On Thursday we had a flag-raising ceremony at the college in honor of Black History Month. (It had been postponed by the snowstorm.) It was the first time in nearly a year that I had been around so many students in three dimensions. I didn’t realize how much I missed that.
The students were terrific, the weather cooperated and the ceremony went well. After 2020, just being able to write that feels good.
I’m encouraged by the early reporting on proposed dual-admissions arrangements between California community colleges and the Cal State and U of California systems.
Apparently, Governor Newsom wants to guarantee freshmen at the state’s community colleges seats at the Cal State or UC campus of their choice, starting in a few years. If all goes as planned, students at community colleges would have access to libraries and other facilities at the four-year campuses prior to transfer.
From a community college student’s perspective, this could be huge. One of the stressors of transfer is the uncertainty of it. But having a guarantee — even if it’s conditional on a GPA — makes it easier to commit to staying on track. From experience here, I’d assume not only that the four-year colleges would waive application fees, but also that they’d offer on-site academic advisers at the community colleges. It’s crucial to ensure that students with a given destination in mind pick the classes that will fit. When different destinations disagree with each other, that requires a certain amount of human intervention.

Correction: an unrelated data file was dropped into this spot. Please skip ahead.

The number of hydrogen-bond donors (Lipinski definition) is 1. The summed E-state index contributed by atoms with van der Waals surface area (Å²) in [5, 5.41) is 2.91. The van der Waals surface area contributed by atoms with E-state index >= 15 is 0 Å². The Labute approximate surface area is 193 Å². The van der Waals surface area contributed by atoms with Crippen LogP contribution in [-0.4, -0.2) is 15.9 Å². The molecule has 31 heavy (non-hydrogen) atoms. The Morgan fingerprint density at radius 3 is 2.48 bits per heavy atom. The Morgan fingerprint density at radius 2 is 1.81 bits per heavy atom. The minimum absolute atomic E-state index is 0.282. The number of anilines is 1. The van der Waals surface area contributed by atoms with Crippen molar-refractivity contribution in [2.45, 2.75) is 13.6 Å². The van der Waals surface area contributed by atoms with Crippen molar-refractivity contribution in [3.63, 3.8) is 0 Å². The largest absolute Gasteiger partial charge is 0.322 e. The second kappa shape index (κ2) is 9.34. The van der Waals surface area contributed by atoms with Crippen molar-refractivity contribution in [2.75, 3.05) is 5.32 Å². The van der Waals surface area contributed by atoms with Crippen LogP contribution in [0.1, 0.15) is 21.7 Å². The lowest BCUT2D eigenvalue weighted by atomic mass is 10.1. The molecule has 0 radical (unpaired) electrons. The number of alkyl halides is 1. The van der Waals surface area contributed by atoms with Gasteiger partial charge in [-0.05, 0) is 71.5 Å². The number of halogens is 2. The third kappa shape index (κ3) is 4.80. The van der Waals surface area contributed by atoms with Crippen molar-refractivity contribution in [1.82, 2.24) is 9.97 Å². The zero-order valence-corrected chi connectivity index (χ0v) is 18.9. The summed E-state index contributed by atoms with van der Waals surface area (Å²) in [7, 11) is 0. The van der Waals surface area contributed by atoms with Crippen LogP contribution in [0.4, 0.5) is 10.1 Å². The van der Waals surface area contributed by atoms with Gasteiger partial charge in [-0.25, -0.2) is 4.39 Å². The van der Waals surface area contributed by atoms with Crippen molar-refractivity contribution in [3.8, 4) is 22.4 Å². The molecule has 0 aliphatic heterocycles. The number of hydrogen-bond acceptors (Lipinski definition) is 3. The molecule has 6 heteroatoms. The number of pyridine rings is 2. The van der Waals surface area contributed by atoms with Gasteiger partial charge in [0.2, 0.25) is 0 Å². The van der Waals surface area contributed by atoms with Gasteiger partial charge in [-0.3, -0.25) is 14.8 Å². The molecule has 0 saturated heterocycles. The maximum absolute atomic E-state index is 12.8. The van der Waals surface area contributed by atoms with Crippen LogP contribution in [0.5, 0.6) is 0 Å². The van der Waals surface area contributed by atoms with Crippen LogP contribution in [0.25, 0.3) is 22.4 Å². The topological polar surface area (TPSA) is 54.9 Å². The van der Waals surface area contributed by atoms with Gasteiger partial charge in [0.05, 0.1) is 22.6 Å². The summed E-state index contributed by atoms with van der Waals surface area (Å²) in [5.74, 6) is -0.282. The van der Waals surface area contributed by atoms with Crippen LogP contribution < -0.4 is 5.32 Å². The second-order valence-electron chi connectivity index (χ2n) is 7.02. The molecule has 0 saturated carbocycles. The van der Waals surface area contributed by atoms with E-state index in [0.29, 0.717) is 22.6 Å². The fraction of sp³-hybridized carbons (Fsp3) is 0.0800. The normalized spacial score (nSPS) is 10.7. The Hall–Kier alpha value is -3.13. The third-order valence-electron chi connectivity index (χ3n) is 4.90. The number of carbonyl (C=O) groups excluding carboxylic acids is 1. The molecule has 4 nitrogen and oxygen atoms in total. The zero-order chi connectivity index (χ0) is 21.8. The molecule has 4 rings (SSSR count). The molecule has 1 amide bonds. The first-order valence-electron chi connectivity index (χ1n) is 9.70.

It could also go a long way toward reducing costs for families.
And it’s especially welcome to the extent that it recognizes transfer as a key function of community colleges. That part of the mission tends to get overlooked in political discourse. It shouldn’t; if anything, it’s an on-the-shelf way to help get family tuition burdens under control.
If they’re going to do this right, they’ll need to pay attention to the unique needs of transfer students upon arrival at the destination school. “Add transfers and stir” isn’t good enough. I hope they take this new constituency seriously.
There’s a history of ideas starting in the West and working their way eastward. I hope this one does.
Congratulations to my Aspen colleague Michelle Asha Cooper on her selection as deputy assistant secretary, and acting assistant secretary, for postsecondary education. She’ll be excellent in the role.
I can’t think of Asha without hearing “student-ready colleges” in my head. It’s a great formulation, and a worthy challenge. Congratulations to the Biden administration on an outstanding choice!